A serious technical obstacle is the absence of a shared, secure, feature-rich format for 3D models (Koller et al., 2009). International efforts to remedy the above issues include work by 3D Icons
(3D HOP) in CIDOC CRM, Europeana, Smithsonian Institute X3D BETA, Fraunhoefer (X3DOM ON GITHUB), Ariadne, CARARE, EU EPOCH, and V-MUST.
Long-term, we wish to investigate how 3D models can be better linked to library and archival systems of literature and multimedia that communicate important historical and cultural aspects of the simulated heritage site. Current journals that feature papers and 3D models typically lack integration with text resources, and they also have limited interactivity and immersion (Elsevier). A second long-term aim is to develop evaluation mechanisms to understand how the viewed and downloaded heritage models and simulations are used. Choosing a format that is robust, durable, well-supported, free, highly interactive, cross-platform, and easy to create or export to or export from is a serious challenge.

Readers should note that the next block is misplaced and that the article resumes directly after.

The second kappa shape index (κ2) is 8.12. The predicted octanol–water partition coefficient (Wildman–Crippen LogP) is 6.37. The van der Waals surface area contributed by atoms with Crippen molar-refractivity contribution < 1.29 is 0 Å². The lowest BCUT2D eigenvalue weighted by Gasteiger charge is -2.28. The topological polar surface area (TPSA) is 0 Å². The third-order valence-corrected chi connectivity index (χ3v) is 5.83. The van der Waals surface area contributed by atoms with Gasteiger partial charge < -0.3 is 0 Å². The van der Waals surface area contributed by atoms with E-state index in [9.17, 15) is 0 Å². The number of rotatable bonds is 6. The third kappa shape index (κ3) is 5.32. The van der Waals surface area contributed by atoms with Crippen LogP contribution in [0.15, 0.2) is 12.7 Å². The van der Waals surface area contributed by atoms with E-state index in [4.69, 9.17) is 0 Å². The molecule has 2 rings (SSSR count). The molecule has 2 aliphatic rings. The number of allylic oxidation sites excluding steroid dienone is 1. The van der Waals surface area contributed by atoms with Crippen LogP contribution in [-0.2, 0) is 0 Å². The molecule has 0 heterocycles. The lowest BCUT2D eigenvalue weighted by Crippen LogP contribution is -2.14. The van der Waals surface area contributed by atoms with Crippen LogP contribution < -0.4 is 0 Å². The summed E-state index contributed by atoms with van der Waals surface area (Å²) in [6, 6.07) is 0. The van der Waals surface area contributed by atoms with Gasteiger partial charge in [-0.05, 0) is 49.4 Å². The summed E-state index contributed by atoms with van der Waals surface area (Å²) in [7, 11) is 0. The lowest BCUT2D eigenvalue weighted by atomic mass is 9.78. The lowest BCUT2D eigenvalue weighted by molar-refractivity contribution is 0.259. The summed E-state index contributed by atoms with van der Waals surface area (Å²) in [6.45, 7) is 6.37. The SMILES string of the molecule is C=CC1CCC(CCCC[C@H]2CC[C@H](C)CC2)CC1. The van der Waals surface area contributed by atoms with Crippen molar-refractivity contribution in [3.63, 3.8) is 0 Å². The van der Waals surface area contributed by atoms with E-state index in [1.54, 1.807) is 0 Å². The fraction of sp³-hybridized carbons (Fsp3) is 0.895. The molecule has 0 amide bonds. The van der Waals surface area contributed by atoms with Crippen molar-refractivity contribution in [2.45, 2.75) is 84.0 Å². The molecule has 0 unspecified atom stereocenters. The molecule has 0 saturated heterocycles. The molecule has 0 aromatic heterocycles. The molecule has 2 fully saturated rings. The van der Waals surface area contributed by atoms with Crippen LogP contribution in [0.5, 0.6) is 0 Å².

This is also an Australian problem. CSIRO (CSIRO, 2014) have released a report, stating, ‘Australia’s cultural institutions risk losing their relevance if they don’t increase their use of digital technologies and services’. Michael Brünig (Mansfield et al., 2014) has stated that the Australian GLAM industry is worth 2.5 billion Australian a year, roughly only a quarter is digitalized, and there are 629km worth of archival material. Brünig notes there is a shift to open-access models and greater collaboration with the public, but that we need to explore new approaches to copyright management that stimulate creativity and support creators. We also need to build on aggregation initiatives such as the Atlas of Living Australia, standardise preservation of born-digital material to avoid losing access to digital heritage, and exploit the potential of Australia’s Academic and Research Network (AARNet) and the National Broadband Network (NBN) for collection and collaboration.